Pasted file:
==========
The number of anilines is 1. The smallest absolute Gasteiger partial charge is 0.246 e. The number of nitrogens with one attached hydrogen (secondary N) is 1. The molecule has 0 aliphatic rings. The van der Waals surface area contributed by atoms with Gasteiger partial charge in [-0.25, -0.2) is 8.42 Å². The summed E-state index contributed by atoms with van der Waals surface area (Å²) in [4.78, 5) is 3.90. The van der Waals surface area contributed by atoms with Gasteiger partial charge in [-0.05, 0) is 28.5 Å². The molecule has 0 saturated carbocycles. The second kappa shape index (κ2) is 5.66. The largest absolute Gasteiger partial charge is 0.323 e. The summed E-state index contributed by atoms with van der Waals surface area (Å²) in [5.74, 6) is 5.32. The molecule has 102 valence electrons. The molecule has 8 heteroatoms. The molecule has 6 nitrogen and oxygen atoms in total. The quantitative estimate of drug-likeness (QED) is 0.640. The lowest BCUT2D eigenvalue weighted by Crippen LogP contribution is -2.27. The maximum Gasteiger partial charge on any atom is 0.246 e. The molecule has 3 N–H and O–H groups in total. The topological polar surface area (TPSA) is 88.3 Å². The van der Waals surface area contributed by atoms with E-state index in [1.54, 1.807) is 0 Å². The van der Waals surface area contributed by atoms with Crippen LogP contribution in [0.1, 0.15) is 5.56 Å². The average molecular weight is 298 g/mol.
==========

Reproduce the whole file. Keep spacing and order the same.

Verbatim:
The number of anilines is 1. The smallest absolute Gasteiger partial charge is 0.246 e. The number of nitrogens with one attached hydrogen (secondary N) is 1. The molecule has 0 aliphatic rings. The van der Waals surface area contributed by atoms with Gasteiger partial charge in [-0.25, -0.2) is 8.42 Å². The summed E-state index contributed by atoms with van der Waals surface area (Å²) in [4.78, 5) is 3.90. The van der Waals surface area contributed by atoms with Gasteiger partial charge in [-0.05, 0) is 28.5 Å². The molecule has 0 saturated carbocycles. The second kappa shape index (κ2) is 5.66. The largest absolute Gasteiger partial charge is 0.323 e. The summed E-state index contributed by atoms with van der Waals surface area (Å²) in [5.74, 6) is 5.32. The molecule has 102 valence electrons. The molecule has 8 heteroatoms. The molecule has 6 nitrogen and oxygen atoms in total. The quantitative estimate of drug-likeness (QED) is 0.640. The lowest BCUT2D eigenvalue weighted by Crippen LogP contribution is -2.27. The maximum Gasteiger partial charge on any atom is 0.246 e. The molecule has 3 N–H and O–H groups in total. The topological polar surface area (TPSA) is 88.3 Å². The van der Waals surface area contributed by atoms with E-state index in [1.54, 1.807) is 0 Å². The van der Waals surface area contributed by atoms with Crippen LogP contribution in [0.1, 0.15) is 5.56 Å². The average molecular weight is 298 g/mol.